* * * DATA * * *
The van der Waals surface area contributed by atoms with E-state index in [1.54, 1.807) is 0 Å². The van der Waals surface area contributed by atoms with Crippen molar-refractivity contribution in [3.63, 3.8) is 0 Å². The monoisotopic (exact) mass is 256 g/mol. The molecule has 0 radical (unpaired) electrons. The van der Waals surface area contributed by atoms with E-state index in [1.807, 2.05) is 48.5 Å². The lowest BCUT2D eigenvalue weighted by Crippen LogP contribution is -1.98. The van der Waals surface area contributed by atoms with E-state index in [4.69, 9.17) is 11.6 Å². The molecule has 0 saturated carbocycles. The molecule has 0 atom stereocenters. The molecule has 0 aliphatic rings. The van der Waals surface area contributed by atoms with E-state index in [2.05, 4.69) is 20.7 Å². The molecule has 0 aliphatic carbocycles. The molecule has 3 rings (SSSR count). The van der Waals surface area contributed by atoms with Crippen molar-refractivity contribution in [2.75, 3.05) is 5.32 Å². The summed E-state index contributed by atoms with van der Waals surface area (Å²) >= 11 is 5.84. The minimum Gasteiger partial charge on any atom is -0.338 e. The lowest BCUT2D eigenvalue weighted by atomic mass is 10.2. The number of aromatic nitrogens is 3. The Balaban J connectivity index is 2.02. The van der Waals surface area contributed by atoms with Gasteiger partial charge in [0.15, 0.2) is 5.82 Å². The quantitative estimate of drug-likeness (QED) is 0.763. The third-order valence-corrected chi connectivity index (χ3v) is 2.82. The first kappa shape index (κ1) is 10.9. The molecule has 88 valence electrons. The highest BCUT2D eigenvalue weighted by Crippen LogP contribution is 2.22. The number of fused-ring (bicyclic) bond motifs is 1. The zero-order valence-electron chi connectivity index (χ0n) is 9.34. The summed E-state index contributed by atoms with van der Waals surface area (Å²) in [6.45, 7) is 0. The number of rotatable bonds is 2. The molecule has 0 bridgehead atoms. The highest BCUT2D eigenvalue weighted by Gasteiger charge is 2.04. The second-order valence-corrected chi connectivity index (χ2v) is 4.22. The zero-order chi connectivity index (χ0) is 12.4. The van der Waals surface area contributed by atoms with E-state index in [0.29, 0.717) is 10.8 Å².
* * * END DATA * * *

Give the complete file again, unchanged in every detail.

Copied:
The van der Waals surface area contributed by atoms with E-state index in [1.54, 1.807) is 0 Å². The van der Waals surface area contributed by atoms with Crippen molar-refractivity contribution in [3.63, 3.8) is 0 Å². The monoisotopic (exact) mass is 256 g/mol. The molecule has 0 radical (unpaired) electrons. The van der Waals surface area contributed by atoms with E-state index in [1.807, 2.05) is 48.5 Å². The lowest BCUT2D eigenvalue weighted by Crippen LogP contribution is -1.98. The van der Waals surface area contributed by atoms with E-state index in [4.69, 9.17) is 11.6 Å². The molecule has 0 saturated carbocycles. The molecule has 0 atom stereocenters. The molecule has 0 aliphatic rings. The van der Waals surface area contributed by atoms with E-state index in [2.05, 4.69) is 20.7 Å². The molecule has 0 aliphatic carbocycles. The molecule has 3 rings (SSSR count). The van der Waals surface area contributed by atoms with Crippen molar-refractivity contribution in [2.75, 3.05) is 5.32 Å². The summed E-state index contributed by atoms with van der Waals surface area (Å²) >= 11 is 5.84. The minimum Gasteiger partial charge on any atom is -0.338 e. The lowest BCUT2D eigenvalue weighted by atomic mass is 10.2. The number of aromatic nitrogens is 3. The Balaban J connectivity index is 2.02. The van der Waals surface area contributed by atoms with Gasteiger partial charge in [0.15, 0.2) is 5.82 Å². The quantitative estimate of drug-likeness (QED) is 0.763. The third-order valence-corrected chi connectivity index (χ3v) is 2.82. The first kappa shape index (κ1) is 10.9. The molecule has 88 valence electrons. The highest BCUT2D eigenvalue weighted by Crippen LogP contribution is 2.22. The number of fused-ring (bicyclic) bond motifs is 1. The zero-order valence-electron chi connectivity index (χ0n) is 9.34. The summed E-state index contributed by atoms with van der Waals surface area (Å²) in [6.45, 7) is 0. The number of rotatable bonds is 2. The molecule has 0 bridgehead atoms. The highest BCUT2D eigenvalue weighted by Gasteiger charge is 2.04. The second-order valence-corrected chi connectivity index (χ2v) is 4.22. The zero-order chi connectivity index (χ0) is 12.4. The van der Waals surface area contributed by atoms with E-state index in [0.29, 0.717) is 10.8 Å².